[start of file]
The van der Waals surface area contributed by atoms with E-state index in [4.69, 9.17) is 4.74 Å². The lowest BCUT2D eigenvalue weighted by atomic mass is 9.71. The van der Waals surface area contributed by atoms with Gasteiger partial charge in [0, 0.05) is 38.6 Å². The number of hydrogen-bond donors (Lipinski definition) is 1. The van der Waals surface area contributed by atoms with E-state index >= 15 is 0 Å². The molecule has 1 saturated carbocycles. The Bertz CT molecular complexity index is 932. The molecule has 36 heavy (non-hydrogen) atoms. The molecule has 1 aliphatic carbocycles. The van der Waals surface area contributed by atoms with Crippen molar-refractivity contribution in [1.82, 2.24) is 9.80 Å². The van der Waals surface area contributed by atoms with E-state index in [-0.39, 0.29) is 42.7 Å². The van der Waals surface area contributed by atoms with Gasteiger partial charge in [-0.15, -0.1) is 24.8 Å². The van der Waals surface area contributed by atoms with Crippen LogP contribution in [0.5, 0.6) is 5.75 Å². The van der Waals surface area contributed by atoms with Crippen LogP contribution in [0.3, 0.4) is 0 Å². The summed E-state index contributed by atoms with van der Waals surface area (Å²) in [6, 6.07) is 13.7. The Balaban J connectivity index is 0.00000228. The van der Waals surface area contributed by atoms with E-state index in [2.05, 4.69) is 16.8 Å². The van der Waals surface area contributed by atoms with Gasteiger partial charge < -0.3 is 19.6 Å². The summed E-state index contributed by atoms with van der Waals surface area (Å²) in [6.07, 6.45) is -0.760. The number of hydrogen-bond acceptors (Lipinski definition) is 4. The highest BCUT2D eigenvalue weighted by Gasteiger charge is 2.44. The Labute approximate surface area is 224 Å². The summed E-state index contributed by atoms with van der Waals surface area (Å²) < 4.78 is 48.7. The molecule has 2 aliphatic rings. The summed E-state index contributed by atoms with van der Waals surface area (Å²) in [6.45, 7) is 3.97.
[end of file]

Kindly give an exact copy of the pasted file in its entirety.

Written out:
The van der Waals surface area contributed by atoms with E-state index in [4.69, 9.17) is 4.74 Å². The lowest BCUT2D eigenvalue weighted by atomic mass is 9.71. The van der Waals surface area contributed by atoms with Gasteiger partial charge in [0, 0.05) is 38.6 Å². The number of hydrogen-bond donors (Lipinski definition) is 1. The van der Waals surface area contributed by atoms with E-state index >= 15 is 0 Å². The molecule has 1 saturated carbocycles. The Bertz CT molecular complexity index is 932. The molecule has 36 heavy (non-hydrogen) atoms. The molecule has 1 aliphatic carbocycles. The van der Waals surface area contributed by atoms with Crippen molar-refractivity contribution in [1.82, 2.24) is 9.80 Å². The van der Waals surface area contributed by atoms with E-state index in [-0.39, 0.29) is 42.7 Å². The van der Waals surface area contributed by atoms with Gasteiger partial charge in [-0.15, -0.1) is 24.8 Å². The van der Waals surface area contributed by atoms with Crippen LogP contribution in [0.5, 0.6) is 5.75 Å². The van der Waals surface area contributed by atoms with Crippen LogP contribution in [0.3, 0.4) is 0 Å². The summed E-state index contributed by atoms with van der Waals surface area (Å²) in [6, 6.07) is 13.7. The Balaban J connectivity index is 0.00000228. The van der Waals surface area contributed by atoms with E-state index in [2.05, 4.69) is 16.8 Å². The van der Waals surface area contributed by atoms with Gasteiger partial charge < -0.3 is 19.6 Å². The summed E-state index contributed by atoms with van der Waals surface area (Å²) in [6.07, 6.45) is -0.760. The number of hydrogen-bond acceptors (Lipinski definition) is 4. The highest BCUT2D eigenvalue weighted by Gasteiger charge is 2.44. The Labute approximate surface area is 224 Å². The summed E-state index contributed by atoms with van der Waals surface area (Å²) < 4.78 is 48.7. The molecule has 2 aliphatic rings. The summed E-state index contributed by atoms with van der Waals surface area (Å²) in [6.45, 7) is 3.97.